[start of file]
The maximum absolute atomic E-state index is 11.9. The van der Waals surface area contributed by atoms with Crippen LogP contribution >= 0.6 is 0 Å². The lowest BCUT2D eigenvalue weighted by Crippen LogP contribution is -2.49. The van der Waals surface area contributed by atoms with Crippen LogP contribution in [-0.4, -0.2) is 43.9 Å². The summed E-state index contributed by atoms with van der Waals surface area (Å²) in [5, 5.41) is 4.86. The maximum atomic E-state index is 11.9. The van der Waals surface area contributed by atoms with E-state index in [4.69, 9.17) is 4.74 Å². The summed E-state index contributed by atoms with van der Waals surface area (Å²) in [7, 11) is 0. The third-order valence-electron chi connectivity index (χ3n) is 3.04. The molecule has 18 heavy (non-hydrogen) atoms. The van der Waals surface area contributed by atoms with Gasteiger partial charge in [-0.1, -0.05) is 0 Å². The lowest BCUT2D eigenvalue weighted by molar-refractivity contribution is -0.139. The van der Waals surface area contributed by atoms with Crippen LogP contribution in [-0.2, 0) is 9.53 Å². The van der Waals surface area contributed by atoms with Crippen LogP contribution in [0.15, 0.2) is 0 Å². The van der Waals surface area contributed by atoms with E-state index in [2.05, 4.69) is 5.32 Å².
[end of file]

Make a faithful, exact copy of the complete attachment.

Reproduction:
The maximum absolute atomic E-state index is 11.9. The van der Waals surface area contributed by atoms with Crippen LogP contribution >= 0.6 is 0 Å². The lowest BCUT2D eigenvalue weighted by Crippen LogP contribution is -2.49. The van der Waals surface area contributed by atoms with Crippen LogP contribution in [-0.4, -0.2) is 43.9 Å². The summed E-state index contributed by atoms with van der Waals surface area (Å²) in [5, 5.41) is 4.86. The maximum atomic E-state index is 11.9. The van der Waals surface area contributed by atoms with E-state index in [4.69, 9.17) is 4.74 Å². The summed E-state index contributed by atoms with van der Waals surface area (Å²) in [7, 11) is 0. The third-order valence-electron chi connectivity index (χ3n) is 3.04. The molecule has 18 heavy (non-hydrogen) atoms. The van der Waals surface area contributed by atoms with Gasteiger partial charge in [-0.1, -0.05) is 0 Å². The lowest BCUT2D eigenvalue weighted by molar-refractivity contribution is -0.139. The van der Waals surface area contributed by atoms with Crippen LogP contribution in [-0.2, 0) is 9.53 Å². The van der Waals surface area contributed by atoms with Crippen LogP contribution in [0.15, 0.2) is 0 Å². The van der Waals surface area contributed by atoms with E-state index in [2.05, 4.69) is 5.32 Å².